Donald Antrim—who was just awarded a MacArthur Fellowship—on iconoclasm and metaphor in his novel, The Hundred Brothers.
This First Proof contains Thomas Bolt’s selection of work by Alliance Poets Jeffrey Gustavson, Edwin Frank, and Andy McCord for this poetry portfolio. For copyright reasons this content is available in print only.
This First Proof contains an excerpt from Incidents of Travel in Riversford. For copyright reasons this content is available in print only.
Vladimir Nabokov’s Pale Fire is one of this remarkable writer’s most vexing projects. Leading Nabokov critic and award-winning biographer Brian Boyd has produced a book length study, On Nabokov’s Pale Fire: The Magic of Artistic Discovery.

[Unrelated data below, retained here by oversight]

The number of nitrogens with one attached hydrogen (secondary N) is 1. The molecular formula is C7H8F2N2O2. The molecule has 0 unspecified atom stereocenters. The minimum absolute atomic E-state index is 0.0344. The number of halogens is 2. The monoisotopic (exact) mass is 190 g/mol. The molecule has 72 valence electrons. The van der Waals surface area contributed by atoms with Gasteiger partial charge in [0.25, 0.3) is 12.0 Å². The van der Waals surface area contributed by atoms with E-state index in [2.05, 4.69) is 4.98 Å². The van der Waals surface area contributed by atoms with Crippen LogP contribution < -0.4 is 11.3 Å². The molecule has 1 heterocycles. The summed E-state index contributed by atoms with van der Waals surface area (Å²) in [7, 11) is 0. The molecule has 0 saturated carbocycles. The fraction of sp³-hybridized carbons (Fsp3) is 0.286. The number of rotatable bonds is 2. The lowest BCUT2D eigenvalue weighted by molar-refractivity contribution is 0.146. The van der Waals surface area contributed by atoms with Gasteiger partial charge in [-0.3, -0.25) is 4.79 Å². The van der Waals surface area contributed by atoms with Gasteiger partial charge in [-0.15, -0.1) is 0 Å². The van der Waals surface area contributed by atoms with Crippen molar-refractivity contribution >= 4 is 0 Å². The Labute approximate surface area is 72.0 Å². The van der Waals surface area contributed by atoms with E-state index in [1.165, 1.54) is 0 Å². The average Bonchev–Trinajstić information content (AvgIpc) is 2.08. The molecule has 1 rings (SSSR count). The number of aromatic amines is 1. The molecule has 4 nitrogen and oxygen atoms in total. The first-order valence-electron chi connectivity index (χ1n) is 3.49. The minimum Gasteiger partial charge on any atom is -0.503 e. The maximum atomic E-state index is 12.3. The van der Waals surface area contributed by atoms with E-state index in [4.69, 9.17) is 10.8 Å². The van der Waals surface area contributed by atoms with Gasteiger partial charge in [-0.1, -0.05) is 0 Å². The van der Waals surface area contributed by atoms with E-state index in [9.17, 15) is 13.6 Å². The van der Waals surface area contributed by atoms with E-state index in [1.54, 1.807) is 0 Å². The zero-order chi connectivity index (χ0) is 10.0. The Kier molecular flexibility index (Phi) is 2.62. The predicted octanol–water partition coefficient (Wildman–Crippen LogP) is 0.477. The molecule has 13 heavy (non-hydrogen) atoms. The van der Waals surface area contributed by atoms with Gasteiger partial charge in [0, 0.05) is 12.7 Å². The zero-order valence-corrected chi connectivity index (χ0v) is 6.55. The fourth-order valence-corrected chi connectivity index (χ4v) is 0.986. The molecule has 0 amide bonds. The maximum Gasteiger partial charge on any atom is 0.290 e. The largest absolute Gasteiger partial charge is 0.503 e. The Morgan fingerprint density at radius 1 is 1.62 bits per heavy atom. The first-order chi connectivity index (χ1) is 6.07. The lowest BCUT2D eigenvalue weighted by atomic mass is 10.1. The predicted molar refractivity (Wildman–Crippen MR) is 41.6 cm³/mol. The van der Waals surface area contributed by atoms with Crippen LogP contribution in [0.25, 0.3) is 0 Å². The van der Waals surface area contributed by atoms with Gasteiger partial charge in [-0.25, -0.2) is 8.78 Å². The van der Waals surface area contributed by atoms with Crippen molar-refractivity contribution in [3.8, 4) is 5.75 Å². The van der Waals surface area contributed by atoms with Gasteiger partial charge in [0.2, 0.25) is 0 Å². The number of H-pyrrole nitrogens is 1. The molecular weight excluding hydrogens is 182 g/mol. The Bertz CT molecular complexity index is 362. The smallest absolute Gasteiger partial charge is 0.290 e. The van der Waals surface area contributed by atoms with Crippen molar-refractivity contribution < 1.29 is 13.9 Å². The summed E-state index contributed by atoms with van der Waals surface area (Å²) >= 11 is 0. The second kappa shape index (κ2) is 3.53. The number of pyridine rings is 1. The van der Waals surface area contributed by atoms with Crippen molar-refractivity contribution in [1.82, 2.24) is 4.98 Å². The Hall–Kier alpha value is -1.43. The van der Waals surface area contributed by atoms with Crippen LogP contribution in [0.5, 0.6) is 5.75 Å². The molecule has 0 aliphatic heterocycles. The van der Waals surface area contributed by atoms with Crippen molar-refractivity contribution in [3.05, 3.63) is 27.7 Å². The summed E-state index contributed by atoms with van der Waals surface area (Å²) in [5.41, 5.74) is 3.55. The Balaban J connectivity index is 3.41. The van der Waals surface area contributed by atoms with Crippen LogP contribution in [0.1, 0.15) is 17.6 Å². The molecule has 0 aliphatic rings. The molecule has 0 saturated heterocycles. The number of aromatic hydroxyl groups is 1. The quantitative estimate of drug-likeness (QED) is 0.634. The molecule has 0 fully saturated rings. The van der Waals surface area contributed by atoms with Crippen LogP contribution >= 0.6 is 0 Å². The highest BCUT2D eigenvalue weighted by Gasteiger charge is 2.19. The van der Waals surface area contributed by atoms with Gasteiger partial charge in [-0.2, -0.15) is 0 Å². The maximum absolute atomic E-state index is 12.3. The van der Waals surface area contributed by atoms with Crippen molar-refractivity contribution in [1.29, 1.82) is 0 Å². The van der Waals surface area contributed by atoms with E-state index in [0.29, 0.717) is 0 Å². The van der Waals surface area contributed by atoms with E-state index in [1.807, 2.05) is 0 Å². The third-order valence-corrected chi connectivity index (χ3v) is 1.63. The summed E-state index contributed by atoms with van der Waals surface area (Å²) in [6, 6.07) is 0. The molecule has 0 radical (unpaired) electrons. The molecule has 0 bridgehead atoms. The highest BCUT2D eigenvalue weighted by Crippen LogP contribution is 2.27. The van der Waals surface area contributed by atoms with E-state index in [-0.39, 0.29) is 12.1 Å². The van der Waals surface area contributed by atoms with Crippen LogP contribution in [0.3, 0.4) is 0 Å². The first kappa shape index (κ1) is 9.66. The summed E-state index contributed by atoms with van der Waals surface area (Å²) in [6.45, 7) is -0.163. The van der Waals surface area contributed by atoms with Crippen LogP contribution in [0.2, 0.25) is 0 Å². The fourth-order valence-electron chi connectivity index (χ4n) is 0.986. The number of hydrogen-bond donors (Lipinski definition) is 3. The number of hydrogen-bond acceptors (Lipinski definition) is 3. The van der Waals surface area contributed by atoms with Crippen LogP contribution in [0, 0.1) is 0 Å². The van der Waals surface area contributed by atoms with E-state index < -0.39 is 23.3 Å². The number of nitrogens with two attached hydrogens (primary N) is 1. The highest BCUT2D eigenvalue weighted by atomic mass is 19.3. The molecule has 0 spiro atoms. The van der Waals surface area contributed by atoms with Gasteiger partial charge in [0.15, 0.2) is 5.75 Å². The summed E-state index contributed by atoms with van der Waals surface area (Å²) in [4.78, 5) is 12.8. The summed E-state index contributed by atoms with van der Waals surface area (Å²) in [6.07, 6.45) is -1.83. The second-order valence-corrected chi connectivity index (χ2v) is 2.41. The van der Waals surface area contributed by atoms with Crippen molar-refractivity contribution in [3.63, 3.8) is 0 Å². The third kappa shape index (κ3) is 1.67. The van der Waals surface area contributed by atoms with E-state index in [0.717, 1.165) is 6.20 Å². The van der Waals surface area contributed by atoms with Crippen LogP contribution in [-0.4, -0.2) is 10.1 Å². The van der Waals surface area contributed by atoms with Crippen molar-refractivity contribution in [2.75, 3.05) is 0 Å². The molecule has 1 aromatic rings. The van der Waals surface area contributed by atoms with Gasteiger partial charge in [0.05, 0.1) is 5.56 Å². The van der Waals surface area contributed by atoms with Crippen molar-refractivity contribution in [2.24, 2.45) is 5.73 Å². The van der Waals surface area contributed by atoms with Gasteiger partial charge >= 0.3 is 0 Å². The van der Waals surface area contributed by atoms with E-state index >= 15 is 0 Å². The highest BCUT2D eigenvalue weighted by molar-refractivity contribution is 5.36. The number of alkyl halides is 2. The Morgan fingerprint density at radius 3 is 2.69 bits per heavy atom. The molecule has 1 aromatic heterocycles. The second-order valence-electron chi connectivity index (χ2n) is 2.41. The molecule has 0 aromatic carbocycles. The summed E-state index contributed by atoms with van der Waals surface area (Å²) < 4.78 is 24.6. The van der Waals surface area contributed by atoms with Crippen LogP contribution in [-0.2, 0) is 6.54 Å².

Christopher Brown pictures paint as a material and narrative vehicle. Thomas Bolt discusses this direct approach and its refreshing bluntness with the artist.
A poem in eleven parts, titled “Dark Ice,” by Thomas Bolt, the 1993 Rome Prize Fellowship in Literature winner. This article is only available in print.
Tom Bolt conducts an illuminating interview with James Merrill, one of the greatest poets of the twentieth century, a few short years before his death in 1995.
Frederic Tuten’s collection of short fiction paints a world in motion. A sensitive crafting of characters and scenes reveals the adeptness of the writer of five novels.
Three poems, “Trainyard At Noon,” “Unpolluted Creek,” and “Field With Large Stones” by Thomas Bolt. This article is only available in print.